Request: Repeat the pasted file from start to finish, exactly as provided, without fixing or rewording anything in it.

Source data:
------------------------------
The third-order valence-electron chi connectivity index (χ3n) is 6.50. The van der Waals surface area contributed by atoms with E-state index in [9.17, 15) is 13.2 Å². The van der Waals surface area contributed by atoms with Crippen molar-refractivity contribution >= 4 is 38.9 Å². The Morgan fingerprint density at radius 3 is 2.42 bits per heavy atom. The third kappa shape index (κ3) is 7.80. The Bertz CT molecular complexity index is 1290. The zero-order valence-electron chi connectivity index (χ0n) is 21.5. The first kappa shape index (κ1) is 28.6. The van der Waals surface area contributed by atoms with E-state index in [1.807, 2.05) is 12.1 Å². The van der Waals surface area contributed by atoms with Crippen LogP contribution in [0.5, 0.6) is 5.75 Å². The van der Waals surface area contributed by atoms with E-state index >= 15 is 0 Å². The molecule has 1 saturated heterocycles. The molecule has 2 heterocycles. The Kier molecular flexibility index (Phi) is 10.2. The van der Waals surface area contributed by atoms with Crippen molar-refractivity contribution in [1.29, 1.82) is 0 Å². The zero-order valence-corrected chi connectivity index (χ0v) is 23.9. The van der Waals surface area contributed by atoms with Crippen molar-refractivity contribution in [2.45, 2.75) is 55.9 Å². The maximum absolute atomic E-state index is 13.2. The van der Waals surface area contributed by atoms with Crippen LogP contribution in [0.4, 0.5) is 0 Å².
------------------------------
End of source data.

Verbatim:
The third-order valence-electron chi connectivity index (χ3n) is 6.50. The van der Waals surface area contributed by atoms with E-state index in [9.17, 15) is 13.2 Å². The van der Waals surface area contributed by atoms with Crippen molar-refractivity contribution >= 4 is 38.9 Å². The Morgan fingerprint density at radius 3 is 2.42 bits per heavy atom. The third kappa shape index (κ3) is 7.80. The Bertz CT molecular complexity index is 1290. The zero-order valence-electron chi connectivity index (χ0n) is 21.5. The first kappa shape index (κ1) is 28.6. The van der Waals surface area contributed by atoms with E-state index in [1.807, 2.05) is 12.1 Å². The van der Waals surface area contributed by atoms with Crippen LogP contribution in [0.5, 0.6) is 5.75 Å². The van der Waals surface area contributed by atoms with E-state index >= 15 is 0 Å². The molecule has 1 saturated heterocycles. The molecule has 2 heterocycles. The Kier molecular flexibility index (Phi) is 10.2. The van der Waals surface area contributed by atoms with Crippen molar-refractivity contribution in [1.29, 1.82) is 0 Å². The zero-order valence-corrected chi connectivity index (χ0v) is 23.9. The van der Waals surface area contributed by atoms with Crippen molar-refractivity contribution in [2.45, 2.75) is 55.9 Å². The maximum absolute atomic E-state index is 13.2. The van der Waals surface area contributed by atoms with Crippen LogP contribution in [0.4, 0.5) is 0 Å².